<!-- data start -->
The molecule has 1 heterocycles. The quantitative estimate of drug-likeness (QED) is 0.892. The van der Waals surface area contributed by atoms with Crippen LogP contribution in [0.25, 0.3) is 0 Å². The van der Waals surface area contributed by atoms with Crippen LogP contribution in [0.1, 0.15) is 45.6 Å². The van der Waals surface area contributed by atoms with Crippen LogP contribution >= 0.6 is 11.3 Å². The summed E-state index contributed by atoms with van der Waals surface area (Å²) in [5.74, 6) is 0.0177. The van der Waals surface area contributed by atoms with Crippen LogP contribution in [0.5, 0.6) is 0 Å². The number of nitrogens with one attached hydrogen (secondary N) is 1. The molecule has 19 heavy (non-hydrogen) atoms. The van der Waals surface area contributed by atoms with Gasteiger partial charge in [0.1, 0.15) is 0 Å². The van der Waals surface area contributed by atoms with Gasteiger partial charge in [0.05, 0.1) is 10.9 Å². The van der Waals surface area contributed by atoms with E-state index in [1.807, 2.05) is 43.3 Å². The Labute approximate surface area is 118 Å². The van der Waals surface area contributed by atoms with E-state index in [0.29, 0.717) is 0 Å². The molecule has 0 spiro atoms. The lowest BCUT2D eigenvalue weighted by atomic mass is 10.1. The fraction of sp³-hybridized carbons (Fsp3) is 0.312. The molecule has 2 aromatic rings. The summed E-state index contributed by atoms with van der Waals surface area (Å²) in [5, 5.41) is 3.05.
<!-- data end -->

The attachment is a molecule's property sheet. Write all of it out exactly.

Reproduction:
The molecule has 1 heterocycles. The quantitative estimate of drug-likeness (QED) is 0.892. The van der Waals surface area contributed by atoms with Crippen LogP contribution in [0.25, 0.3) is 0 Å². The van der Waals surface area contributed by atoms with Crippen LogP contribution in [0.1, 0.15) is 45.6 Å². The van der Waals surface area contributed by atoms with Crippen LogP contribution >= 0.6 is 11.3 Å². The summed E-state index contributed by atoms with van der Waals surface area (Å²) in [5.74, 6) is 0.0177. The van der Waals surface area contributed by atoms with Crippen LogP contribution in [0.5, 0.6) is 0 Å². The number of nitrogens with one attached hydrogen (secondary N) is 1. The molecule has 19 heavy (non-hydrogen) atoms. The van der Waals surface area contributed by atoms with Gasteiger partial charge in [0.1, 0.15) is 0 Å². The van der Waals surface area contributed by atoms with Gasteiger partial charge in [0.05, 0.1) is 10.9 Å². The van der Waals surface area contributed by atoms with E-state index in [1.807, 2.05) is 43.3 Å². The Labute approximate surface area is 118 Å². The van der Waals surface area contributed by atoms with E-state index in [0.29, 0.717) is 0 Å². The molecule has 0 spiro atoms. The lowest BCUT2D eigenvalue weighted by atomic mass is 10.1. The fraction of sp³-hybridized carbons (Fsp3) is 0.312. The molecule has 2 aromatic rings. The summed E-state index contributed by atoms with van der Waals surface area (Å²) in [5, 5.41) is 3.05.